If you haven’t guess it yet, Norma Jean Mortenson is Marilyn Monroe, and if she was alive today, we would be celebrating her eighty ninth birthday with her.
I don’t think of Marilyn Monroe’s death as tragedy, but when something happens like this. I pray very hard to help make sense of it all, and to come to terms with it. And I think that in Marilyn Monroe’s case, she just wanted to take care of all the little things that meant so much to in her life, but it just wore her out, and it wouldn’t let her do all the things she wanted to do. So she went to a place where she could be a guardian angel, and where she could stay young forever, and always be beautiful.
It sounds really simple and maybe a little stupid, but that’s how I get things through like this in life, when I try to understand things like this, because I hate judging someone if I never be in their shoes.
Which reminds me of the song that Elton John composed regarding Marilyn Monroe called, “Candle in the Wind.”
Today’s YouTube clip is brought to you by user name, Nemanja DJ, who made a wonderful contribution in this video as we remember the talented Marilyn Monroe on her birthday.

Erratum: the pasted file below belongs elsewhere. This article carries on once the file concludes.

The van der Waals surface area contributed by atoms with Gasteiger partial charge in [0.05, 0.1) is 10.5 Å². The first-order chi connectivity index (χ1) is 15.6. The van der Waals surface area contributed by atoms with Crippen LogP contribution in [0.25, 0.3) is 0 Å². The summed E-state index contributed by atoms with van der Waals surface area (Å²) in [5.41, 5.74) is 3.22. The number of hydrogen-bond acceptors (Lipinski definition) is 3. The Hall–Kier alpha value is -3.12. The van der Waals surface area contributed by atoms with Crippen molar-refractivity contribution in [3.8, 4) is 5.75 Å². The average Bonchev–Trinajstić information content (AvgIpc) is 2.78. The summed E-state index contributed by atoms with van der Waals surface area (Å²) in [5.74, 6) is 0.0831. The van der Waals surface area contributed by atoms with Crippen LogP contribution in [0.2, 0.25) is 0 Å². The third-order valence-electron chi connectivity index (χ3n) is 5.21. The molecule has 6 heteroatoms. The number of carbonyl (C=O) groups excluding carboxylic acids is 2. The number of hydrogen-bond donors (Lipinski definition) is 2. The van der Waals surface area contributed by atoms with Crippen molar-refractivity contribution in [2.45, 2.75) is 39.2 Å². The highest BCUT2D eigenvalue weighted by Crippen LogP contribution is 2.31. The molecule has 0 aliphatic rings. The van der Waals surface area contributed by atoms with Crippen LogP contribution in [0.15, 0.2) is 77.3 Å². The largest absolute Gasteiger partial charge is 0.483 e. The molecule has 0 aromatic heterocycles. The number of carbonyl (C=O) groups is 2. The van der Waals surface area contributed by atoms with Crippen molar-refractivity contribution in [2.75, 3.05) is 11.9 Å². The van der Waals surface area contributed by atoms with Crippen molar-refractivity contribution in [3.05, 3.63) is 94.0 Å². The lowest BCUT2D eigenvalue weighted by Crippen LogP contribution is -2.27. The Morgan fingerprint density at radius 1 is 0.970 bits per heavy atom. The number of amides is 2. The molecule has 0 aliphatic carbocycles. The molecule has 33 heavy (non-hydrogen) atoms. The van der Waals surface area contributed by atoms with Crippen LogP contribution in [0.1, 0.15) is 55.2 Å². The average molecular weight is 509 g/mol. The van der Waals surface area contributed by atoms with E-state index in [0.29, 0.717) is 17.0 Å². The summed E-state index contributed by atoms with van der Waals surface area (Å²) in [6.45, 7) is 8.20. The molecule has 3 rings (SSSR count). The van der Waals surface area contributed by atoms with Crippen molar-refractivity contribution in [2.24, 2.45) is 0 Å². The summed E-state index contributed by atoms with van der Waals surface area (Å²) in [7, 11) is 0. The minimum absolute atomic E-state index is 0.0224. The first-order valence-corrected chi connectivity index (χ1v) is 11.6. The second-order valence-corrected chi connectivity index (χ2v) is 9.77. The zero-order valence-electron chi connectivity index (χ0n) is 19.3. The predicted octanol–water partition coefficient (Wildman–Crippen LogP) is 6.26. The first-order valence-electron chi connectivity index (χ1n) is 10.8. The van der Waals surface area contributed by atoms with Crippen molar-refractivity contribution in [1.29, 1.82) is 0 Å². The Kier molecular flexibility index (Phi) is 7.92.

The Secret Life of Marilyn Monroe is movie adaption that was presented over the weekend by Lifetime Network Channel, who starred
the actress Kelli Garner who played the legendary star Marilyn Monroe in Lifetime’s four-hour event “The Secret Life of Marilyn Monroe.”
The miniseries, which uncovers many closely-guarded secrets the blonde bombshell kept from the public, also stars Academy Award winner Susan Sarandon as Marilyn’s biggest secret of all, her mother Gladys, who was institutionalized for mental illness, and couldn’t remember her own daughter.
Based on J. Randy Taraborrelli’s New York Times bestseller of the same name, “The Secret Life of Marilyn Monroe” begins with a portrait of a young Norma Jeane Mortenson as she battles a lonely and loveless existence with an absent mother.
Despite the odds, Norma Jeane blossoms into a funny, smart and ambitious woman and soon reinvents herself to become the symbol of an era. She revels in stardom, yet remains a fragile artist, desperate for the approval and protection of men. The outside world never truly sees or understands the real Marilyn, a woman so different from her public persona.
In lieu of Marilyn Monroe’s birthday, what’s more important in life, is that we always have a successful exit, than a favorable entrance. Because what matters is not being clapped when we arrive, but what people remember about us, when we leave.
Written and Designed by JD Mitchell